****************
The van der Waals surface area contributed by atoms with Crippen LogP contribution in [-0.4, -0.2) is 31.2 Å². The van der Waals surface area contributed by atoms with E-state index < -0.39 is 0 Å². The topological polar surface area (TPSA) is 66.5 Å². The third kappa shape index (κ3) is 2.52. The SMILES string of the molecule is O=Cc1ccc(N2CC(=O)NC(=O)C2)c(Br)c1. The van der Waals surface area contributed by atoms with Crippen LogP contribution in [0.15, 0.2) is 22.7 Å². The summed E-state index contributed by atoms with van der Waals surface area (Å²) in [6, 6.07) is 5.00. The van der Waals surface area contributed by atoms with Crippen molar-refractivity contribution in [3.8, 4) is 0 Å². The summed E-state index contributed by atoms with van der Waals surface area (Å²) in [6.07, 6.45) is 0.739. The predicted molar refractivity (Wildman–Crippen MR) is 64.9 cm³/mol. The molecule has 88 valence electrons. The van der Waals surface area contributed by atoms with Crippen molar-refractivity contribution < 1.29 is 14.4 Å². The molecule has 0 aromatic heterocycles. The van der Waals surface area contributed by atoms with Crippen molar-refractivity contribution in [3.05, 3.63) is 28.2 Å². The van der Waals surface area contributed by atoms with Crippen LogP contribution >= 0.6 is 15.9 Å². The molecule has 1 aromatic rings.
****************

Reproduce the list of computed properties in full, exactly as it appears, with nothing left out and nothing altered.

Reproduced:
The van der Waals surface area contributed by atoms with Crippen LogP contribution in [-0.4, -0.2) is 31.2 Å². The van der Waals surface area contributed by atoms with E-state index < -0.39 is 0 Å². The topological polar surface area (TPSA) is 66.5 Å². The third kappa shape index (κ3) is 2.52. The SMILES string of the molecule is O=Cc1ccc(N2CC(=O)NC(=O)C2)c(Br)c1. The van der Waals surface area contributed by atoms with Crippen LogP contribution in [0.15, 0.2) is 22.7 Å². The summed E-state index contributed by atoms with van der Waals surface area (Å²) in [6, 6.07) is 5.00. The van der Waals surface area contributed by atoms with Crippen molar-refractivity contribution in [3.8, 4) is 0 Å². The summed E-state index contributed by atoms with van der Waals surface area (Å²) in [6.07, 6.45) is 0.739. The predicted molar refractivity (Wildman–Crippen MR) is 64.9 cm³/mol. The molecule has 88 valence electrons. The van der Waals surface area contributed by atoms with Crippen molar-refractivity contribution < 1.29 is 14.4 Å². The molecule has 0 aromatic heterocycles. The van der Waals surface area contributed by atoms with Crippen molar-refractivity contribution in [3.05, 3.63) is 28.2 Å². The van der Waals surface area contributed by atoms with Crippen LogP contribution >= 0.6 is 15.9 Å². The molecule has 1 aromatic rings.